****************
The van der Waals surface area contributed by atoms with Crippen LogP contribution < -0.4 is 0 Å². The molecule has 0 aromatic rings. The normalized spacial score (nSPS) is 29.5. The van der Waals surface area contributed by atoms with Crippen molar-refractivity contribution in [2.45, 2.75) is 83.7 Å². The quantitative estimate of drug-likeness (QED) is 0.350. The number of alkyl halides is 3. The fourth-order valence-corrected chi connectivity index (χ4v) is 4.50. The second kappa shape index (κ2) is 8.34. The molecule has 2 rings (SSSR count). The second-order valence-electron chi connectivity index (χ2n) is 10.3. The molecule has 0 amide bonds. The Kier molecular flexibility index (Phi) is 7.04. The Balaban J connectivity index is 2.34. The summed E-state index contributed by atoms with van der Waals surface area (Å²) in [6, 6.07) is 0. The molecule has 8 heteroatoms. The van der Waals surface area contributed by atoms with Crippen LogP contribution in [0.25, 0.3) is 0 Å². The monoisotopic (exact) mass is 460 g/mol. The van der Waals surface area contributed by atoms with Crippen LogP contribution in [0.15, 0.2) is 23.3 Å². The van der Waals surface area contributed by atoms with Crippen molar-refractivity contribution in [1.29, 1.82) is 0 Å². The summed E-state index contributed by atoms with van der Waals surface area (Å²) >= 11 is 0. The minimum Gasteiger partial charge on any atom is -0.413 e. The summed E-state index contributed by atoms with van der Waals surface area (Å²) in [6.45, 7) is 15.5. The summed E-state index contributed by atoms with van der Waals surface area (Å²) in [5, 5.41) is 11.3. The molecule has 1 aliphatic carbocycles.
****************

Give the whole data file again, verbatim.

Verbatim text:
The van der Waals surface area contributed by atoms with Crippen LogP contribution < -0.4 is 0 Å². The molecule has 0 aromatic rings. The normalized spacial score (nSPS) is 29.5. The van der Waals surface area contributed by atoms with Crippen molar-refractivity contribution in [2.45, 2.75) is 83.7 Å². The quantitative estimate of drug-likeness (QED) is 0.350. The number of alkyl halides is 3. The fourth-order valence-corrected chi connectivity index (χ4v) is 4.50. The second kappa shape index (κ2) is 8.34. The molecule has 2 rings (SSSR count). The second-order valence-electron chi connectivity index (χ2n) is 10.3. The molecule has 0 amide bonds. The Kier molecular flexibility index (Phi) is 7.04. The Balaban J connectivity index is 2.34. The summed E-state index contributed by atoms with van der Waals surface area (Å²) in [6, 6.07) is 0. The molecule has 8 heteroatoms. The van der Waals surface area contributed by atoms with Crippen LogP contribution in [0.25, 0.3) is 0 Å². The monoisotopic (exact) mass is 460 g/mol. The van der Waals surface area contributed by atoms with Crippen LogP contribution in [0.15, 0.2) is 23.3 Å². The van der Waals surface area contributed by atoms with Crippen molar-refractivity contribution in [1.29, 1.82) is 0 Å². The summed E-state index contributed by atoms with van der Waals surface area (Å²) >= 11 is 0. The minimum Gasteiger partial charge on any atom is -0.413 e. The summed E-state index contributed by atoms with van der Waals surface area (Å²) in [6.45, 7) is 15.5. The summed E-state index contributed by atoms with van der Waals surface area (Å²) in [5, 5.41) is 11.3. The molecule has 1 aliphatic carbocycles.